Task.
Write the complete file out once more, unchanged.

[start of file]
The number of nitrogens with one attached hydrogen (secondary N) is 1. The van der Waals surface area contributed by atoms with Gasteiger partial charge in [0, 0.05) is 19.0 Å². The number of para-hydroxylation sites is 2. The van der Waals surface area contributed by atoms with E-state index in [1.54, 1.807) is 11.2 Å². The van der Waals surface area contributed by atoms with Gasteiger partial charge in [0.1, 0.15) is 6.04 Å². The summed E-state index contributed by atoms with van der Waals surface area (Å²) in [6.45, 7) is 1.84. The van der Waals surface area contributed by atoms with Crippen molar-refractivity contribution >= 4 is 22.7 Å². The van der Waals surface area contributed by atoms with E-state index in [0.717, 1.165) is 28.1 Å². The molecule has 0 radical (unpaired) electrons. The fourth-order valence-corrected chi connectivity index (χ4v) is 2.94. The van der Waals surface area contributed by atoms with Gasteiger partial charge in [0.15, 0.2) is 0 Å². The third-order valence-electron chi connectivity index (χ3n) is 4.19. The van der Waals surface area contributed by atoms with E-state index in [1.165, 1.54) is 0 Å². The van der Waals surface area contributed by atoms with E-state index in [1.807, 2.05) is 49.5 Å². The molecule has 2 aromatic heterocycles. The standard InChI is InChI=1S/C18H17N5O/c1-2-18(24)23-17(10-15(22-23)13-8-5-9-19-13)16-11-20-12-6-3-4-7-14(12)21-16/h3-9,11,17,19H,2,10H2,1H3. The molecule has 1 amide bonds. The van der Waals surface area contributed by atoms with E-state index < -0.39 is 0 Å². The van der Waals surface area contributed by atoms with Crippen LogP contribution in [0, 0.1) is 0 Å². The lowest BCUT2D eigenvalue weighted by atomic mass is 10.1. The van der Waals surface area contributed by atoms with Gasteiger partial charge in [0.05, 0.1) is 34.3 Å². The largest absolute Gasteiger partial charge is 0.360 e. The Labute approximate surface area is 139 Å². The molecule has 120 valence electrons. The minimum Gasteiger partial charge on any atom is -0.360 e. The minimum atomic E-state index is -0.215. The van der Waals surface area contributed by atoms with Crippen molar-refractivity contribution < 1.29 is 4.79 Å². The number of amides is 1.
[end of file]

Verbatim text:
The number of nitrogens with one attached hydrogen (secondary N) is 1. The van der Waals surface area contributed by atoms with Gasteiger partial charge in [0, 0.05) is 19.0 Å². The number of para-hydroxylation sites is 2. The van der Waals surface area contributed by atoms with E-state index in [1.54, 1.807) is 11.2 Å². The van der Waals surface area contributed by atoms with Gasteiger partial charge in [0.1, 0.15) is 6.04 Å². The summed E-state index contributed by atoms with van der Waals surface area (Å²) in [6.45, 7) is 1.84. The van der Waals surface area contributed by atoms with Crippen molar-refractivity contribution >= 4 is 22.7 Å². The van der Waals surface area contributed by atoms with E-state index in [0.717, 1.165) is 28.1 Å². The molecule has 0 radical (unpaired) electrons. The fourth-order valence-corrected chi connectivity index (χ4v) is 2.94. The van der Waals surface area contributed by atoms with Gasteiger partial charge in [0.15, 0.2) is 0 Å². The third-order valence-electron chi connectivity index (χ3n) is 4.19. The van der Waals surface area contributed by atoms with E-state index in [1.165, 1.54) is 0 Å². The van der Waals surface area contributed by atoms with E-state index in [1.807, 2.05) is 49.5 Å². The molecule has 2 aromatic heterocycles. The standard InChI is InChI=1S/C18H17N5O/c1-2-18(24)23-17(10-15(22-23)13-8-5-9-19-13)16-11-20-12-6-3-4-7-14(12)21-16/h3-9,11,17,19H,2,10H2,1H3. The molecule has 1 amide bonds. The van der Waals surface area contributed by atoms with E-state index < -0.39 is 0 Å². The van der Waals surface area contributed by atoms with Crippen LogP contribution in [0, 0.1) is 0 Å². The lowest BCUT2D eigenvalue weighted by atomic mass is 10.1. The van der Waals surface area contributed by atoms with Gasteiger partial charge in [0.05, 0.1) is 34.3 Å². The largest absolute Gasteiger partial charge is 0.360 e. The Labute approximate surface area is 139 Å². The molecule has 120 valence electrons. The minimum Gasteiger partial charge on any atom is -0.360 e. The minimum atomic E-state index is -0.215. The van der Waals surface area contributed by atoms with Crippen molar-refractivity contribution < 1.29 is 4.79 Å². The number of amides is 1.